5 things to do with your stimulus check
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Bryan is an artist, father, husband, and son (not really in that order). He works for the Department of Vetern's Affairs and writes and administers The Fireside Post with his father, Ohg Rea Tone. His writings have not been published, though they have been printed a lot.

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5 things to do with your stimulus check


We are in the midst of an economic stimulus program that promises to deliver some pretty big checks to American consumers. This program, however, is not going to be a fix, it is going to be a band-aid. The problems that we aer having are not founded in a lack of spending by our society. I think we all know that. We are in the midst of a spending campaign, both within our households and within our government, that is unparralelled in world history. In the documentary, “What Would Jesus Buy” by Morgan Spurlock, many statistics are presented to soldify the message. Here are a few:

  • four months are needed for the average American to pay off the holiday bills.
  • For the first time since the Great Depression, the average American savings is a negative number.
  • America currently has $2.4 trillion in consumer credit-card debt.
  • More than 60 percent of the population is over their heads in “eternal debt.”
  • Some 15 million Americans are clinically addicted to shopping.
  • Three-fourths of the population are”dreading Christmas more than looking forward to it.

Our current economic crisis is a result of our spending habits as a society. There is no fix that involves continuing that behavior. If we want to change the economic structure that continues to create disparity and puts a strain on the national economy, we have to change the way that we think about money as a culture.

So, here is my proposition. We, as a culture, change the way that we approach our money. We have an opportunity to do that with “extra money.” When you receive your stimulus check, consider these options for how to approach this opportunity:

  1. Make a pledge like this:
  2. Sign my pledge at PledgeBank

    2. Check out our post on websites that give to others for some easy online ways to spread the wealth.

    3. Adopt a child: $36o would sponsor a child through WorldVision for an entire year. You may find that coming up with $30 a month isn’t that hard, even without a government “spending” check to help out.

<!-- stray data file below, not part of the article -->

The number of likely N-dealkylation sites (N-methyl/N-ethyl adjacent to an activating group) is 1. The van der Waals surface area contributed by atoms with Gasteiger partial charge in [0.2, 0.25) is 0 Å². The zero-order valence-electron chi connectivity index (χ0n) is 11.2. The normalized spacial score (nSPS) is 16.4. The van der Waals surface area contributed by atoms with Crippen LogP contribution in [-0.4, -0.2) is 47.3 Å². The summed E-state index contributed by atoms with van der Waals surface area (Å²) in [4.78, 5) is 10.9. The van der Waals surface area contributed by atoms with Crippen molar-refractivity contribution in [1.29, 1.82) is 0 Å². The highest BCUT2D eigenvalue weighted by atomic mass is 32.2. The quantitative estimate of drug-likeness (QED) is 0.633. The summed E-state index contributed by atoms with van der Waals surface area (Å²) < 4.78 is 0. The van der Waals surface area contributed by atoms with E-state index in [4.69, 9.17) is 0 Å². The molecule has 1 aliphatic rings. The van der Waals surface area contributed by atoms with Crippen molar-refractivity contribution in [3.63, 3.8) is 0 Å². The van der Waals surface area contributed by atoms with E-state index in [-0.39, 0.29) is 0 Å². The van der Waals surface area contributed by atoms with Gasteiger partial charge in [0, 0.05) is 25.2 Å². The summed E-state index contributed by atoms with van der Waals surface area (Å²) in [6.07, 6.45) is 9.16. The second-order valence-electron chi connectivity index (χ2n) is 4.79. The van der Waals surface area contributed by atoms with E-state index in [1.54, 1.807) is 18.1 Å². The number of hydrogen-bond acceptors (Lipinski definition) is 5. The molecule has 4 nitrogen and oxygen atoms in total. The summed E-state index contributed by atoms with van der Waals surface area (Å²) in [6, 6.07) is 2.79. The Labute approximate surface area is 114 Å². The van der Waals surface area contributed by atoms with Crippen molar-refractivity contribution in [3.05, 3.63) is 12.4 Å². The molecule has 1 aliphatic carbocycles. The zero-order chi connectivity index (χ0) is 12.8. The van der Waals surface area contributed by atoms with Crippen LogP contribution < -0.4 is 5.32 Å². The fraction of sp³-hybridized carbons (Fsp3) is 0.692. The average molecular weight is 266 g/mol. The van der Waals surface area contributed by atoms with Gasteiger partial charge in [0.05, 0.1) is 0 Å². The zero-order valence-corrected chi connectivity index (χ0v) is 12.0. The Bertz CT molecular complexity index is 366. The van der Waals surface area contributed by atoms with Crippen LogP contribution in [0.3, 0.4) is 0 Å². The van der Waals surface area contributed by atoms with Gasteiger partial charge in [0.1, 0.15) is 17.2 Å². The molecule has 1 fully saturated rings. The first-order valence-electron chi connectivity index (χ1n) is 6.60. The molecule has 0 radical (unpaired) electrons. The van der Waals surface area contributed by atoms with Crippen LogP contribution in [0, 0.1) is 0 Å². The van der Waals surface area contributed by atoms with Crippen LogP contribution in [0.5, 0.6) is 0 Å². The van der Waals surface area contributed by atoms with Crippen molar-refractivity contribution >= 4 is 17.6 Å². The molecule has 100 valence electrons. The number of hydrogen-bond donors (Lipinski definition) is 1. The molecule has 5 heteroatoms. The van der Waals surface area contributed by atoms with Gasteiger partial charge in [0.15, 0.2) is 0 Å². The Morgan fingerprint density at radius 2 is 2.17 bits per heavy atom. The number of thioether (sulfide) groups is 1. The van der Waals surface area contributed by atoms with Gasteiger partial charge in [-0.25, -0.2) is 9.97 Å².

4. Give it to your church. Or any church, really. This is not about the church needing money, this is about changing our attitude toward spending and giving. You don’t have to give it all, but i would encourage you to do more than the obligatory 10%. Give it away because you want to hange things, not because you want to feel better about having the rest of it.

    5. Start a self-insuring savings account. This one seems a little self serving compared to the rest, but this might be a good time to begin saving a large sum of money so that you can switch your health insurance plan to a Health Savings Account or just choose a policy with low premiums and a high deductible. This may seem like a strange thing to suggest in the list of charitable options, but the idea is not only to give away the money, it is to start changing the way that we think about spending, saving, and giving. There is no reason why this can’t include taking control of your insurance options, rather than relying on your insurance agent to care for your medical expenses.

These are just a few options. This is not a not a time to get crazy about spending money, it is an opportunity to reflect on what we have been doing wrong and look for tangible ways to fix our behavior. Do you have an emergency fund? Do you have car payments? Is your credit card balance more than you can pay off in a month? If you answered yes to any of these questions then you have no business engaging in a spending spree. If you answered no to all of these questions, then you are in a great place to begin the process of calling for social change.

Let’s change the fiscal tide in this culture from spending and indulgence to giving and saving. We might just find ourselves in a more stable economic environment, and we might discover the joy of joining a cause for justice.

There Are 3 Responses So Far. »

  1. I really, really like what you guys are trying to do with this post. As someone who is actually writing an article about fiscally-responsible ways to use the money (for my employer, sadly, since I just ghostwrite them), but all of them are fairly “self serving” (i.e. save it, pay off credit cards, etc.).

    But I like these ideas much, much better for a number of reasons.

    I needed this today. Thanks.

  2. The stimulus rebate check is really an advance on a 2008 tax cut, so we are just getting that tax cut one year early. I didn’t direct deposit on my 2007 tax return so I’m going to receive an actual check. What happens if I and enough people simply do not cash their stimulus checks? Does that money simply stay in the US Treasury? Are the IRS and US government not allowed to use my tax rebate/refund money since it belongs to me even if I never cash it?

  3. Everyone should spend at lease a small portion in his town or neighborhood. Our 20 year old washing machine is

    going to get replaced without going to a big box. There is a great hometown dealer who has a completive price and

    great service. This will keep some of the money in the community to help us all out.

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